There are some basic legal requirements that are needed to make a will and DIYing will mean this rests on your shoulders (do remember the potential Inheritance Tax issues too).
For example, you must be over the age of 18 and have the mental capacity to make a will. It also needs to be dated and witnessed correctly and state that it replaces all previous versions (and if there are any, these should be destroyed).
It's common for people to make mistakes, such as names of people or charities being misspelled or information about assets being too vague, so be careful and be as specific as possible.
In anything other than simple cases, as it's a legal document, a solicitor or qualified will writer should check it fully to ensure its accuracy and to avoid the chance of it being invalid or contested when you die, which could cost more in the long run.
Q&A: Wills and inheritance
How do you store a will?
Once you've created a will, it's usually stored with a solicitor and you get a copy. Most charge a small fee for this. If you'd rather store it yourself, you can just keep it at home but this isn't really recommended. The High Court of Justice can keep it for you for a fee of £20. Withdrawing it is free. More info on the Justice website.
Do debts die with you?
This is a commonly held myth. While it's true to an extent, as always with these things it's a lot more complex than that.
If you have debts including credit card, loan or mortgage balances, then that amount will come out of your estate before your beneficiaries will get the money. If you don't have any assets at all then the debts will be written off. Here's three simplified examples to help explain it...
Debts £100,000, no assets. This is simple, you've nothing to leave and no one has to take the debts.
Debts £40,000, you own a £200,000 home. Here the debt will need paying or sorting from the estate before the person you left the home to can take it.
Debts £120,000, you own a £100,000 home. Again for someone to get your home the debts will need clearing. Your beneficiary could choose to pay this to keep hold of the house, but of course it'd mean they'd take on the extra debt. Alternatively they could choose not to take the home.
For full details on this see the Direct.gov website.
What about inheritance tax?
Inheritance Tax is what you (or technically your estate) has to pay if the value of your estate exceeds the government's threshold, currently £325,000 per person.
Anything above this limit is taxed at 40%, so can cost loved ones hundreds of thousands in the event of your death. Yet it's possible to legally avoid huge swathes of it, or possibly pay none at all. See the Inheritance Tax guide for more info.
Can I leave a will for if I become incapacitated?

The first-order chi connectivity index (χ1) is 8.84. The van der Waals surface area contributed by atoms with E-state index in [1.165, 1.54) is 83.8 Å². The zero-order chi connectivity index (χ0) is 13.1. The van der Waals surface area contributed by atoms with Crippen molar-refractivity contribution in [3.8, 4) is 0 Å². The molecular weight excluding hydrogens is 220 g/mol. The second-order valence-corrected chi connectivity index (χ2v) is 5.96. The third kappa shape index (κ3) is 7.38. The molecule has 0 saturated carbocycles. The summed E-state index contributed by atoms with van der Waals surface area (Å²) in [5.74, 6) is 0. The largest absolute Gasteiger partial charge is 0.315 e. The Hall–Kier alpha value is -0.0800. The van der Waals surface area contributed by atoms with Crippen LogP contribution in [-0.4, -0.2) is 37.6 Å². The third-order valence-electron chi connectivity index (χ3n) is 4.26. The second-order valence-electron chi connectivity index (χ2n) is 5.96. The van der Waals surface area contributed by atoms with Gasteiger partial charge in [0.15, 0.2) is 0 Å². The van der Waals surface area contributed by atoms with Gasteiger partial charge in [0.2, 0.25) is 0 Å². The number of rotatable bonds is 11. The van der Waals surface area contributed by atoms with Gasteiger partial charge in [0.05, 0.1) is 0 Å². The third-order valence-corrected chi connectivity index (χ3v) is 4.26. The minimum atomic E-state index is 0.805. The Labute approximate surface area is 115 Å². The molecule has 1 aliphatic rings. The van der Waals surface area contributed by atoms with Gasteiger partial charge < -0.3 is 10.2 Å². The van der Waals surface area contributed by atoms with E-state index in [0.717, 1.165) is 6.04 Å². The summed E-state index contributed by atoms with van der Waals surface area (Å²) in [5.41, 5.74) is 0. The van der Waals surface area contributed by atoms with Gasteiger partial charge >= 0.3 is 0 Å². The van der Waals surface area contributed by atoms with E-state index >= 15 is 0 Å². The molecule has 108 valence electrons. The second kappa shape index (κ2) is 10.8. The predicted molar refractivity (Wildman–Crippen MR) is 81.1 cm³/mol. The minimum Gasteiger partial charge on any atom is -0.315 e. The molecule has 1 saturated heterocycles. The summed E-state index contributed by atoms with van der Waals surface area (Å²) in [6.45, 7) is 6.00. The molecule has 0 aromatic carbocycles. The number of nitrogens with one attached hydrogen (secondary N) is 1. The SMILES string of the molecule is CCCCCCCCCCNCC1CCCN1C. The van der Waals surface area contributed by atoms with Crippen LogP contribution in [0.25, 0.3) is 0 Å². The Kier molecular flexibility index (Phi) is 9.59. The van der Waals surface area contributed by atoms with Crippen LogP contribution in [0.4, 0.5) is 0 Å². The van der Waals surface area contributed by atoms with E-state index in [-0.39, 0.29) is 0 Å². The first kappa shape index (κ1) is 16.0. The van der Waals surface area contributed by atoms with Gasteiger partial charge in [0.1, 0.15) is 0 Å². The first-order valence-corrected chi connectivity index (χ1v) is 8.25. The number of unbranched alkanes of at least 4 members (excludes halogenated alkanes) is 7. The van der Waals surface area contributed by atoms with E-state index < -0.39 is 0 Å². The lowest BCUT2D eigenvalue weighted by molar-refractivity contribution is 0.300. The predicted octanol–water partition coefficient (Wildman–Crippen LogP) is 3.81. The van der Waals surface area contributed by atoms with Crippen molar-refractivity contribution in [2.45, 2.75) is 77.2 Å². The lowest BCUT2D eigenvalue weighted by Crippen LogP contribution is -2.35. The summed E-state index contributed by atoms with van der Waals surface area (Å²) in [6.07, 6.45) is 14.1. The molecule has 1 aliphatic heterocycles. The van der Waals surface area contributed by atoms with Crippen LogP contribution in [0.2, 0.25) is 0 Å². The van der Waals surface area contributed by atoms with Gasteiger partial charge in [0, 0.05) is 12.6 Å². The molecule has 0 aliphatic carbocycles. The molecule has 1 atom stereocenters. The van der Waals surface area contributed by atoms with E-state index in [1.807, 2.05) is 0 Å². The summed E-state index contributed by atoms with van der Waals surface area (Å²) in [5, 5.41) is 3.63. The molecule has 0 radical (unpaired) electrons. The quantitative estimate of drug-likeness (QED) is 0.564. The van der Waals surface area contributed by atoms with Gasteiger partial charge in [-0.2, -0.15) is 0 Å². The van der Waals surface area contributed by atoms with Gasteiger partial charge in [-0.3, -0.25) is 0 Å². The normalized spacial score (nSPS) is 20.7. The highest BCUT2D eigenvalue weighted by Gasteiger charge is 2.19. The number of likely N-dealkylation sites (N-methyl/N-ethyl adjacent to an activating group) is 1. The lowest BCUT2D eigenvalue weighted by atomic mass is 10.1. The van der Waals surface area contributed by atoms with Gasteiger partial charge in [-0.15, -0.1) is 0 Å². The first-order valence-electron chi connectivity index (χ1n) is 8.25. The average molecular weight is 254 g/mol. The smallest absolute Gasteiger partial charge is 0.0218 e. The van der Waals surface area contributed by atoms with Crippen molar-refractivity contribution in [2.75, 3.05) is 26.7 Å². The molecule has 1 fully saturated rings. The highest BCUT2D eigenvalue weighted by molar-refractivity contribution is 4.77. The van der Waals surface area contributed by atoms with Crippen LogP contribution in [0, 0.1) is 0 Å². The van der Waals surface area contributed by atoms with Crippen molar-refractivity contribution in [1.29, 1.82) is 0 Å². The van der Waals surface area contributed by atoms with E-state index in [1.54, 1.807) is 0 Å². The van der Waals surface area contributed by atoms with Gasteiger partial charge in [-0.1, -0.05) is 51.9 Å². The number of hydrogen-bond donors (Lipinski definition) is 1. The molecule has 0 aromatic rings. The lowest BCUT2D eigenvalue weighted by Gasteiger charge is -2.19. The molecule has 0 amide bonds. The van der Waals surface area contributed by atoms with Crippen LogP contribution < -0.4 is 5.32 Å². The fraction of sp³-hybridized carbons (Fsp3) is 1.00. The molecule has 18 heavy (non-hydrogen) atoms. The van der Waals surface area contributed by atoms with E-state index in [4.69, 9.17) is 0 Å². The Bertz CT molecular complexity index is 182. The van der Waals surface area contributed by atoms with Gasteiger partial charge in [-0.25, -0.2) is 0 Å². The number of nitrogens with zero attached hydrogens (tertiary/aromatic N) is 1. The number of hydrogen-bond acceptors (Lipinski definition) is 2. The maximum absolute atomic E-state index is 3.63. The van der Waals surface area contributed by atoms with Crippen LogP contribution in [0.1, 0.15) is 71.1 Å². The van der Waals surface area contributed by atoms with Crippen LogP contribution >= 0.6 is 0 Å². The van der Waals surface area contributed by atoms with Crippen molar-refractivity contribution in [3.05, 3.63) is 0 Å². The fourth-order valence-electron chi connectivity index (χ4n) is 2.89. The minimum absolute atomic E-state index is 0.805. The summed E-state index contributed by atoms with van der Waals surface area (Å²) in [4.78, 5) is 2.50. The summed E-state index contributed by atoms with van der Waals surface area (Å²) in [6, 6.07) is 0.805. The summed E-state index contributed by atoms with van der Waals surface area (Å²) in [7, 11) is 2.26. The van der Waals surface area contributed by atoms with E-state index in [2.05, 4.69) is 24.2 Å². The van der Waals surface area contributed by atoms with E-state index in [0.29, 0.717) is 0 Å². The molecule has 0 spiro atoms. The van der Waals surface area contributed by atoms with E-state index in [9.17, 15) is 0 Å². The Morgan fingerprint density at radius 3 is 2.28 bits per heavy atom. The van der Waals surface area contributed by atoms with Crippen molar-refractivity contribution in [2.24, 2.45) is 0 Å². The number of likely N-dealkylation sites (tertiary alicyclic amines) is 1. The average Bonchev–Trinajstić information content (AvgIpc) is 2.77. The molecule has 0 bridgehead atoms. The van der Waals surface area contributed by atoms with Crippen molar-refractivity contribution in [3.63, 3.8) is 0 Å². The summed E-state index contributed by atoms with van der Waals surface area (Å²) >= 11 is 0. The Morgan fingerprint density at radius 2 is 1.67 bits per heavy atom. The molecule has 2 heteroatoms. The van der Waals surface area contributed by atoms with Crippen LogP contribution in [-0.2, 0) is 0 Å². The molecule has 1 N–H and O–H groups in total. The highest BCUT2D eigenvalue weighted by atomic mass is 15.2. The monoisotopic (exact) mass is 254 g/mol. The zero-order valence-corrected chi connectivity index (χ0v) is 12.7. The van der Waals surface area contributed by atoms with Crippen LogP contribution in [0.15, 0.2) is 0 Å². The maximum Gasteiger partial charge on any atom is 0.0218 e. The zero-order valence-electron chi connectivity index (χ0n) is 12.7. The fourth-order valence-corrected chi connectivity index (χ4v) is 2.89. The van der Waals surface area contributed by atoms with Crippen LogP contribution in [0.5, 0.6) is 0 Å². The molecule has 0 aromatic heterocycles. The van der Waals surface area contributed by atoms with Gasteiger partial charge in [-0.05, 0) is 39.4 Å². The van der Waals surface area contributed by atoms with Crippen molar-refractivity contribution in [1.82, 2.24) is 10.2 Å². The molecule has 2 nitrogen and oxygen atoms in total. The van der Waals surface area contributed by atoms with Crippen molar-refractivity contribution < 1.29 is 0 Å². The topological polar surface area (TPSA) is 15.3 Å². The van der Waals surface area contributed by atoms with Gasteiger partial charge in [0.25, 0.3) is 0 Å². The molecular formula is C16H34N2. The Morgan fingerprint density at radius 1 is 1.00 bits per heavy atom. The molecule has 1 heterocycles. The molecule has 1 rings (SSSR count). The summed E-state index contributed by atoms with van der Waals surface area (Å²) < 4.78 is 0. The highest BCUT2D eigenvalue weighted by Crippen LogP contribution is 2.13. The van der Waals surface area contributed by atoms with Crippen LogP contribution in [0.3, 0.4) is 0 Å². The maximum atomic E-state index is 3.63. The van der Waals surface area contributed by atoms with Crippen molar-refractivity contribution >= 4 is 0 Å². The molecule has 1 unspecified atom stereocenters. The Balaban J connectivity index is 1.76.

It's not just when you die that having a will can come in useful. Everyone should consider having a will to say who should look after their finances if they become unable to do it themselves; due to dementia, mental illness or being in an accident. Or if you know that's coming, appoint what's called a lasting power of attorney.
If you've no living will or lasting power of attorney, and this happens to you, the responsibility for looking after your estate passes to the Government.
If you've nothing in place, your family will need to apply for a court order, which can take years to process, to get back in control of your estate. More info about this on the Public Guardian website.
What happens if I don't leave a will?
Hundreds of thousands of people die each year without having a will, known as intestacy, making it complex for all family left behind, especially if you are not married.
If this happens to you, there are strict rules on what will happen to your estate and it could leave someone you want to protect unprotected. What happens depends on where in the UK you live...
In England, Wales or Northern Ireland
Married couples / Civil partnerships. For those who are married, ie, not just co-habiting, the rules depend on whether you have children or not.
If you have children, the first £250,000 goes to your spouse; the remainder is split between your children.
If you've not got children the first £450,000 goes to your spouse; the remainder to any surviving parents. But if there aren't any, then it'll pass to your siblings. And if you don't have any either, then the rest will also go to your spouse.
If you're not married (including living together). Here the money is distributed to kids if you have them, if not, to surviving parents. If there aren't any of those it's to brothers and sisters, grandparents, aunts and uncles in that order and finally to the state if you have no surviving relatives.
The rules are more complicated in Scotland, depending as well on the value of your property, furniture and cash savings, see the HMRC rules of intestacy for more info.